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  7. Craig Pifer

    This is a nice overview, but I’d love to see a more in depth look at these triggers. At what point is the more expensive trigger going to be a necessity? Other than the Yongnuo offering E-TTL, what advantages does one have over another?

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    • Anthony Thurston

      I would love to do a more in depth look at each one individually, but I need to order them before I can do that.

      As for what one offers over the other; The honest truth is that at this level of trigger(budget) there are not many features that differentiate them. The biggest differences are: effective range, # of channels, channel frequency, build quality, design, and price.

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  8. Ryan Cooper

    Don’t forget about the Cybersync by Paul C Buff. They sell triggers for $60 and they work very well.

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  9. Björn Lubetzki

    Till the YN622N will be official released, the Pixel King is the only alternative for Nikon (on a budget), that supports TTL and HSS.
    And there are some other triggers as well (which aren’t named here), like the Phottix Strato, which I use. Their range is stated as up to 150+ meters. I used them at around 20-30 meters and didn’t have a single misfire.
    I know the PW are stated with up to 500 meters, but at least for me that isn’t anything I will ever need. Normally I need around 1-10 meters and occasionally 10-30 and my guess is that the Phottix ones will work at around 100meters (at least), provided there are no concrete walls in the path, or something like that.

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    • Jacob Jexmark

      I also use the Phottix Strato, have 2 transmitters and 8 recievers and they all work flawless. Never a missfire, never a unit that has broken down. I have used them at 80 meters without problems.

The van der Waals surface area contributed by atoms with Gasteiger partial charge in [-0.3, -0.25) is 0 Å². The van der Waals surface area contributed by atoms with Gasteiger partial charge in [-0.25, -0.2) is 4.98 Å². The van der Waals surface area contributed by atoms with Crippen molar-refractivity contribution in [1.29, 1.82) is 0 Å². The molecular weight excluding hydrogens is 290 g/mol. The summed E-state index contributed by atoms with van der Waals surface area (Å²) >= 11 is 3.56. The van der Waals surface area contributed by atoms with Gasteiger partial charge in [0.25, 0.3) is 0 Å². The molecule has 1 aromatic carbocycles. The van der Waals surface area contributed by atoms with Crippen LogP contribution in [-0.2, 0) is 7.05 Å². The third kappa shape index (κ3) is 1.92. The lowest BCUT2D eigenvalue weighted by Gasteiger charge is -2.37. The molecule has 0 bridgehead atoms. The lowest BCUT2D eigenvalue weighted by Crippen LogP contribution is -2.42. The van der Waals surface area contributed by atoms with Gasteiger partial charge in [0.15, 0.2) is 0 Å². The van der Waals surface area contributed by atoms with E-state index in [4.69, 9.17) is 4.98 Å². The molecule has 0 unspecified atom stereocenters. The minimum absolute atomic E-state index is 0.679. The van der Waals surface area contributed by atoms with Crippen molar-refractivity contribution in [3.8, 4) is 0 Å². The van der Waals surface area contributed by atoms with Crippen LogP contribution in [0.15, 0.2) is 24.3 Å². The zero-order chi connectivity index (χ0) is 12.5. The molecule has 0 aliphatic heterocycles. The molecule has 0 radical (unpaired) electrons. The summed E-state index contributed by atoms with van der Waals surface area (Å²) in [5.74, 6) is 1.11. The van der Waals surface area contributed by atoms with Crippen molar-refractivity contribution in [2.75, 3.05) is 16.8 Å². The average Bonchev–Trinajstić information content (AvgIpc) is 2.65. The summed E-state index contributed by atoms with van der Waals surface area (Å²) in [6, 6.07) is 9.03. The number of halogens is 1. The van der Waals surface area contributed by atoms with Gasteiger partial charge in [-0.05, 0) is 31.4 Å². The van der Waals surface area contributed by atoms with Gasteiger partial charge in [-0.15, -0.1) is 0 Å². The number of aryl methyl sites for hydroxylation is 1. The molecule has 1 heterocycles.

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    • Björn Lubetzki

       As soon as they are available, I will make the switch over to the Yongnuo YN622N. They are announced, but not yet available. I’m interested in the Supersync. Currently I’m using a lot of tricks to get Supersync (Pocketwizard calls it Hypersync) out of 2 flashes (a SB-900 as a trigger and a Yongnuo Yn560 II as the flash). It works, but it’s a pain, the way I’m currently doing it.

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  10. MLee Kneer

    What is the distance on any one of these? The PW has a great range, but I am having a hard time finding it on the Yongnuo 622 and Cactus links?
    Pretty big deal for anyone shooting sports or similar situations with these!

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      tested the yongnuo up to 300 ft and they work fine. been using them for months now and never had an issue with them. Ettl works great too.

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  11. Rob

    What about pixel knight or pixel king?

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    • MLee Kneer

      I also see some Pixel Opas stuff-which I suspect is probably all of the same thing. Anyone with experience? 

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    • Shawn

      I use Pixel Kings and I have been very happy with them. They look just like the YN-622s pictured, so it is possible they are just a rebranding of those, but they seem to have their own development going, so I’m not sure.

      The Pixel Kings I have have HSS, e-ttl, and I can control the flash settings from the camera menu. They have been very reliable in the 6 months that I’ve had them. I haven’t used them yet, but they just released a new generation with a digital display on the back.

      Note: In the section for the for the YN603s is says most only synch at 1/25th. it should says 1/250th.

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    • Lloyd Grace

      I have Pixel Opas for my Sony a77 and I love them. 4 Channels, 3 Groups and 1/8000 sync speed on Sonys – what’s not to love. So far they have been 100% reliable.